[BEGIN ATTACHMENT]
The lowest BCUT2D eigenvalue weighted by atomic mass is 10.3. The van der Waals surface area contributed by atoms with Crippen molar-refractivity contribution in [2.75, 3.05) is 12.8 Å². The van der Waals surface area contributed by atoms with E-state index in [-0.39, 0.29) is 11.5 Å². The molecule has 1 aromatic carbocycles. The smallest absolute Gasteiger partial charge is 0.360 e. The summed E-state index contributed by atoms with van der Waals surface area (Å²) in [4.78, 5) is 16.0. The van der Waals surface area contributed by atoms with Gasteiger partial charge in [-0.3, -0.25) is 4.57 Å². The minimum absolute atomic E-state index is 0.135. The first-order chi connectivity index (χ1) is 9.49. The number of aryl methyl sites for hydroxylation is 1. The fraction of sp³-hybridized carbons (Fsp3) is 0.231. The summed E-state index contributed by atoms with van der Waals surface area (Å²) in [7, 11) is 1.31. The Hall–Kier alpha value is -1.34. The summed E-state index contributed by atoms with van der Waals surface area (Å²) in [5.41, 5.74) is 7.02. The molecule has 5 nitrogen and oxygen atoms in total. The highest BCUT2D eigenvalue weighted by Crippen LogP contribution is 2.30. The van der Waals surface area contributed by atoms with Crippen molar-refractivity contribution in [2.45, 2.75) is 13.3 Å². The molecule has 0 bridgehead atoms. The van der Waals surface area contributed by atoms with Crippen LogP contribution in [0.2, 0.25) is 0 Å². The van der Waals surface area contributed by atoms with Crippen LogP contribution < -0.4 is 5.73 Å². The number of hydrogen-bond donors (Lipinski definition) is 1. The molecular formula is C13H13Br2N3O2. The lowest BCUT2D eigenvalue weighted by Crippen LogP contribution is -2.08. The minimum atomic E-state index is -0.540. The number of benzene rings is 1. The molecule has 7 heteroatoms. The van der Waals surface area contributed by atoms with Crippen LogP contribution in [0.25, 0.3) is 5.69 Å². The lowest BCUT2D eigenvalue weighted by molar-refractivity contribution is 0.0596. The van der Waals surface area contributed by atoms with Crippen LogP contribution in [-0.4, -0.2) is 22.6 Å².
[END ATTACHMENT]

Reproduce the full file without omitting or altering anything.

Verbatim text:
The lowest BCUT2D eigenvalue weighted by atomic mass is 10.3. The van der Waals surface area contributed by atoms with Crippen molar-refractivity contribution in [2.75, 3.05) is 12.8 Å². The van der Waals surface area contributed by atoms with E-state index in [-0.39, 0.29) is 11.5 Å². The molecule has 1 aromatic carbocycles. The smallest absolute Gasteiger partial charge is 0.360 e. The summed E-state index contributed by atoms with van der Waals surface area (Å²) in [4.78, 5) is 16.0. The van der Waals surface area contributed by atoms with Gasteiger partial charge in [-0.3, -0.25) is 4.57 Å². The minimum absolute atomic E-state index is 0.135. The first-order chi connectivity index (χ1) is 9.49. The number of aryl methyl sites for hydroxylation is 1. The fraction of sp³-hybridized carbons (Fsp3) is 0.231. The summed E-state index contributed by atoms with van der Waals surface area (Å²) in [7, 11) is 1.31. The Hall–Kier alpha value is -1.34. The summed E-state index contributed by atoms with van der Waals surface area (Å²) in [5.41, 5.74) is 7.02. The molecule has 5 nitrogen and oxygen atoms in total. The highest BCUT2D eigenvalue weighted by Crippen LogP contribution is 2.30. The van der Waals surface area contributed by atoms with Crippen molar-refractivity contribution in [2.45, 2.75) is 13.3 Å². The molecule has 0 bridgehead atoms. The van der Waals surface area contributed by atoms with Crippen LogP contribution in [0.2, 0.25) is 0 Å². The van der Waals surface area contributed by atoms with Crippen LogP contribution < -0.4 is 5.73 Å². The number of hydrogen-bond donors (Lipinski definition) is 1. The molecular formula is C13H13Br2N3O2. The lowest BCUT2D eigenvalue weighted by Crippen LogP contribution is -2.08. The minimum atomic E-state index is -0.540. The number of benzene rings is 1. The molecule has 7 heteroatoms. The van der Waals surface area contributed by atoms with Crippen LogP contribution in [0.25, 0.3) is 5.69 Å². The lowest BCUT2D eigenvalue weighted by molar-refractivity contribution is 0.0596. The van der Waals surface area contributed by atoms with Crippen LogP contribution in [-0.4, -0.2) is 22.6 Å².